In a lengthy online anthem titled "Today Is Pretty Great," which launches a new Gen Y-focused campaign for the redesigned Civic Coupe and Si Coupe, the automaker and agency RPA partnered with modern bluesmen Vintage Trouble to create a spot highlighting all the good things happening in a world also beset by conflict and climate change.

    The examples of reasons to hope, however, are a bit of a mixed bag. The spot leans heavily on pop culture and Internet fads, likely in hopes of keeping the message from seeming overly serious. But in the end, selfies, beards, cosplay and screaming goats seem pretty underwhelming compared to some of the spot's more serious optimism boosters, like artificial blood, genetic therapy and metamaterials (which could enable everything from invisibility to next-generation wireless communication).

    "This new Civic campaign connects with a new generation of buyers by prompting them to focus on the positive and consider what they love about today," said Honda's svp of auto operations, Mike Accavitti. "The Civic campaign also introduces a crew of fun pop cultural references that will pique Gen Y's attention across media they frequent."

    To help create a message tailored to millennials, Honda partnered with popular Cartoon Network show Adventure Time and Internet meme Nyan Cat, along with some lesser-known content creators like singer-songwriter Laura Maust. (Despite being shown in the clip as a viral sensation who's racked up a million views, Maust actually has less than 20,000 views on her most popular YouTube performance at the moment. Of course, being in a major ad like this might help turn her portrayal into reality.)

    The full campaign, "One More Thing to Love About Today," includes a 30-second TV spot, digital takeovers of popular sites and print ads.

    Perhaps most interesting, Honda is partnering with Spotify to create a "digital scrapbook" that lets you connect your social-media posts from across the years to the specific music you were listening to when you first posted each update.

    So, will this campaign be enough to convince millennials that Honda is the ultimate partner for a carefree yet socially aware and technologically literate lifestyle? If not, they can always lean harder into their celebrity endorsements from Jake the Dog, Finn the Human and Princess Bubblegum.

    Client: Honda
    Title: "Today Is Pretty Great - Performance"

    Agency: RPA
    Executive Vice President, Chief Creative Officer: Joe Barratelli
    Senior Vice President, Executive Creative Director: Jason Sperling
    Senior Vice President, Chief Production Officer: Gary Paticoff
    Vice Presidents, Creative Directors: Chuck Blackwell, Ken Pappanduros
    Creative Directors: Gage Clegg, Becca Morton
    Vice President, Executive Producer: Isadora Chesler
    Senior Producer: Jack Epsteen

    Production Company: Rabbit Content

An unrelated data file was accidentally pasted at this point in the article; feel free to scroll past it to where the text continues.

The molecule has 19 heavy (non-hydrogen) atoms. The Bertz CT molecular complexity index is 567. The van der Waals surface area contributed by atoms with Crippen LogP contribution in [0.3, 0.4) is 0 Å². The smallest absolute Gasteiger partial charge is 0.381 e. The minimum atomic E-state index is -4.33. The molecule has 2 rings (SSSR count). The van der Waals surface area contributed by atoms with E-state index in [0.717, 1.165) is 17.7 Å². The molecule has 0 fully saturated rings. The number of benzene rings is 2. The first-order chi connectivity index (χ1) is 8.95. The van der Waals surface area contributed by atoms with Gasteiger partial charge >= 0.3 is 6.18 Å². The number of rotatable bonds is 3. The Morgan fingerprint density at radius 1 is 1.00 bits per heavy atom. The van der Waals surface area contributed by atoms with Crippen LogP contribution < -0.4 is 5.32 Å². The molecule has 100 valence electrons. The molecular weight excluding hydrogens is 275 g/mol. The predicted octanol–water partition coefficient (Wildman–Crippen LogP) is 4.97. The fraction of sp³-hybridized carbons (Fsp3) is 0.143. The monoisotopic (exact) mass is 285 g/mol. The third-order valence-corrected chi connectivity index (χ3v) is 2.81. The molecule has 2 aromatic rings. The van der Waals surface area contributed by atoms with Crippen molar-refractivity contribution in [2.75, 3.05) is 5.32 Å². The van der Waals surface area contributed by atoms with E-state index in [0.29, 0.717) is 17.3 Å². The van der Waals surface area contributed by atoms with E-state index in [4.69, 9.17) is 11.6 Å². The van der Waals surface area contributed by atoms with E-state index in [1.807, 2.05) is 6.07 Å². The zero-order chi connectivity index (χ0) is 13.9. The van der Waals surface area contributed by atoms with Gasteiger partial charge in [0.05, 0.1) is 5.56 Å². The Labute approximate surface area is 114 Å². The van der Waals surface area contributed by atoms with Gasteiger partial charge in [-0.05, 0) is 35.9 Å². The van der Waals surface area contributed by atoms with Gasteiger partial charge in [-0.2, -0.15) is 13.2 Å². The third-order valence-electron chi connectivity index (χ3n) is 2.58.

Director: +jacksonkarinja

    Editing: Lost Planet
    Editors: Hank Corwin (:30s), Federico Brusilovsky (long form)
    Music: HUM
    Artist: Vintage Trouble

    —Print credits

    Agency: RPA
    Executive Vice President, Chief Creative Officer: Joe Baratelli
    Senior Vice President, Executive Creative Director: Jason Sperling
    Creative Directors: Gage Clegg, Becca Morton
    Art Director: Michael Enriquez
    Retoucher: Peter Modaffari
    Art Buyers: Ginnie Assenza, Jessica Maxwell
    Production Manager: Renato Quilalang

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    Given the rough few years he's had lately, it's not surprising Arnold Schwarzenegger might want to be someone else for a while. He's making a habit of it, anyway.

    The Governator, who looked hilarious in a Bjorn Borg getup for Bud Light's Super Bowl teaser, dons another disguise in a different video, going undercover as an employee at Gold's Gym in Venice, Calif., to draw attention to his After-School All-Stars program.

    Schwarzenegger famously worked out at the same Gold's Gym in his bodybuilding glory days of the '70s. In the new video, Arnold, aka "Howard," is comically awkward as he strolls around the gym, bothering the patrons, many of whom clearly do a double-take.

    It's pretty funny stuff, and has gotten well over a million views in its first day on YouTube. It seems a little odd that there's no big reveal at the end, à la Jeff Gordon's Pepsi MAX spot, where Schwarzenegger could take off the disguise and delight everybody. Instead, it just ends. On the upside, Gold's might have a new tagline thanks to Arnold's ad-libbing.

    Say it with me, in Arnold-speak: "This is Gold's Gym. It's not a baby gym."

    Hat tip to @arrrzzz.

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    Apple's "Your Verse" commercial, which rolled out 10 days ago, was a pretty nice start to 2014 for the company's marketing. The 90-second spot, advertising the iPad, is great to look at, and has an inspired—if borrowed—message. It's been airing all over and generally getting an enthusiastic response.

    On Wednesday, Apple rolled out two 30-second cutdowns of the spot, titled "Light Verse" and "Sound Verse" (see both below). They carry the same Robin Williams voiceover, just truncated to focus on the Whitman quotes. More interesting, though, is the "Your Verse" page on the Apple website, which goes into greater depth about the people featured in the ad—and how they use the iPad in real life.

    Marine biologist Michael Berumen, mountaineers Emily Harrington and Adrian Ballinger, Bollywood choreographer Feroz Khan, rock band Yao, New York filmmaker Josh Apter, the Los Angeles Kings hockey team—there are sections devoted to each. Berumen gets a lengthy and fascinating profile, in which it's revealed that he and his team developed an "iDive" iPad case that lets you take iPad deep under water. (Well, not you specifically. A footnote clarifies: "iDive housing is currently not available for sale.")